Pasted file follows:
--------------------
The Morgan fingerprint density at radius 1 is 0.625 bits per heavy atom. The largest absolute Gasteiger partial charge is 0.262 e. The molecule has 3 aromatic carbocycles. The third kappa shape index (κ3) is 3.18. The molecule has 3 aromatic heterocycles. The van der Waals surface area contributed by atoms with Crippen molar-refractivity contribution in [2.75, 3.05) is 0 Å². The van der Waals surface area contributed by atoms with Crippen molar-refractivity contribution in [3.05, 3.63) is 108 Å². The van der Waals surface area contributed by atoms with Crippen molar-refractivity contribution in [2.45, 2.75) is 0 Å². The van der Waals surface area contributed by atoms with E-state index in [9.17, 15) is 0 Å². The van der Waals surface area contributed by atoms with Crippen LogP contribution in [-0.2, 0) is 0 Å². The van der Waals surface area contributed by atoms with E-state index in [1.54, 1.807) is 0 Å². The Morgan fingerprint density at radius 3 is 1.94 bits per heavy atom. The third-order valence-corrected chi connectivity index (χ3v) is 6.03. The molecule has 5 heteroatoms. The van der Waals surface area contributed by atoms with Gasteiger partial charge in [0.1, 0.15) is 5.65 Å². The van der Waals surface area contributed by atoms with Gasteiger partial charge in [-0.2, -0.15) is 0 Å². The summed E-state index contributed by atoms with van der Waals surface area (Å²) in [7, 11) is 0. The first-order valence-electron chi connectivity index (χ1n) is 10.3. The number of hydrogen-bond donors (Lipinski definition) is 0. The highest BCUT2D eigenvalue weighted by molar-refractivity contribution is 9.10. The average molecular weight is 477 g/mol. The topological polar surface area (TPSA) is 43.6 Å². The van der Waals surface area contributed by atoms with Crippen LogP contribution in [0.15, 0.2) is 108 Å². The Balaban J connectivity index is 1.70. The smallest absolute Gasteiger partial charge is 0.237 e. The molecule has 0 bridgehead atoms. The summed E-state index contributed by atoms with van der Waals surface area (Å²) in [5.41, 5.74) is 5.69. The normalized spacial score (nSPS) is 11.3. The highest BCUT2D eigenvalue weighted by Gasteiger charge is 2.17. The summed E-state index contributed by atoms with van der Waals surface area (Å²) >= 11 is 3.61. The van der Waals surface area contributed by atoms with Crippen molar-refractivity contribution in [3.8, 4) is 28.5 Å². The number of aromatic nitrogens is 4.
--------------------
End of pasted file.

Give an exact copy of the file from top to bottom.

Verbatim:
The Morgan fingerprint density at radius 1 is 0.625 bits per heavy atom. The largest absolute Gasteiger partial charge is 0.262 e. The molecule has 3 aromatic carbocycles. The third kappa shape index (κ3) is 3.18. The molecule has 3 aromatic heterocycles. The van der Waals surface area contributed by atoms with Crippen molar-refractivity contribution in [2.75, 3.05) is 0 Å². The van der Waals surface area contributed by atoms with Crippen molar-refractivity contribution in [3.05, 3.63) is 108 Å². The van der Waals surface area contributed by atoms with Crippen molar-refractivity contribution in [2.45, 2.75) is 0 Å². The van der Waals surface area contributed by atoms with E-state index in [9.17, 15) is 0 Å². The van der Waals surface area contributed by atoms with Crippen LogP contribution in [-0.2, 0) is 0 Å². The van der Waals surface area contributed by atoms with E-state index in [1.54, 1.807) is 0 Å². The Morgan fingerprint density at radius 3 is 1.94 bits per heavy atom. The third-order valence-corrected chi connectivity index (χ3v) is 6.03. The molecule has 5 heteroatoms. The van der Waals surface area contributed by atoms with Gasteiger partial charge in [0.1, 0.15) is 5.65 Å². The van der Waals surface area contributed by atoms with Gasteiger partial charge in [-0.2, -0.15) is 0 Å². The summed E-state index contributed by atoms with van der Waals surface area (Å²) in [7, 11) is 0. The first-order valence-electron chi connectivity index (χ1n) is 10.3. The number of hydrogen-bond donors (Lipinski definition) is 0. The highest BCUT2D eigenvalue weighted by molar-refractivity contribution is 9.10. The average molecular weight is 477 g/mol. The topological polar surface area (TPSA) is 43.6 Å². The van der Waals surface area contributed by atoms with Crippen LogP contribution in [0.15, 0.2) is 108 Å². The Balaban J connectivity index is 1.70. The smallest absolute Gasteiger partial charge is 0.237 e. The molecule has 0 bridgehead atoms. The summed E-state index contributed by atoms with van der Waals surface area (Å²) in [5.41, 5.74) is 5.69. The normalized spacial score (nSPS) is 11.3. The highest BCUT2D eigenvalue weighted by Gasteiger charge is 2.17. The summed E-state index contributed by atoms with van der Waals surface area (Å²) >= 11 is 3.61. The van der Waals surface area contributed by atoms with Crippen molar-refractivity contribution in [3.8, 4) is 28.5 Å². The number of aromatic nitrogens is 4.